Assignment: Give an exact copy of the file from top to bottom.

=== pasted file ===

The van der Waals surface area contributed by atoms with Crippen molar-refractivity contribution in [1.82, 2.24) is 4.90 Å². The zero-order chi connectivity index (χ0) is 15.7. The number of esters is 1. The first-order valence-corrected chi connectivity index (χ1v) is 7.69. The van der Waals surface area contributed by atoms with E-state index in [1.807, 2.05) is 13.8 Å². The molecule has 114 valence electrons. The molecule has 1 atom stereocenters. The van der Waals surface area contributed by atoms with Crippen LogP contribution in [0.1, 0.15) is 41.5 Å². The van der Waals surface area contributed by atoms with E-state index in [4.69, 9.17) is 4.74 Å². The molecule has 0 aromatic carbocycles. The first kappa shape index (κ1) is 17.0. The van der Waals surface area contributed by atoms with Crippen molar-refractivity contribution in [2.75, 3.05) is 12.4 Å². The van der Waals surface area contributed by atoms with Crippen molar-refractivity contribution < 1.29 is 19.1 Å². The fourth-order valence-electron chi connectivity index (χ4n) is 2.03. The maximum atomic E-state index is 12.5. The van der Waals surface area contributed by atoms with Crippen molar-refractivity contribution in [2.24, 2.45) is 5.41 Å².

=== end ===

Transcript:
The van der Waals surface area contributed by atoms with Crippen molar-refractivity contribution in [1.82, 2.24) is 4.90 Å². The zero-order chi connectivity index (χ0) is 15.7. The number of esters is 1. The first-order valence-corrected chi connectivity index (χ1v) is 7.69. The van der Waals surface area contributed by atoms with E-state index in [1.807, 2.05) is 13.8 Å². The molecule has 114 valence electrons. The molecule has 1 atom stereocenters. The van der Waals surface area contributed by atoms with Crippen LogP contribution in [0.1, 0.15) is 41.5 Å². The van der Waals surface area contributed by atoms with E-state index in [4.69, 9.17) is 4.74 Å². The molecule has 0 aromatic carbocycles. The first kappa shape index (κ1) is 17.0. The van der Waals surface area contributed by atoms with Crippen molar-refractivity contribution in [2.75, 3.05) is 12.4 Å². The van der Waals surface area contributed by atoms with Crippen molar-refractivity contribution < 1.29 is 19.1 Å². The fourth-order valence-electron chi connectivity index (χ4n) is 2.03. The maximum atomic E-state index is 12.5. The van der Waals surface area contributed by atoms with Crippen molar-refractivity contribution in [2.24, 2.45) is 5.41 Å².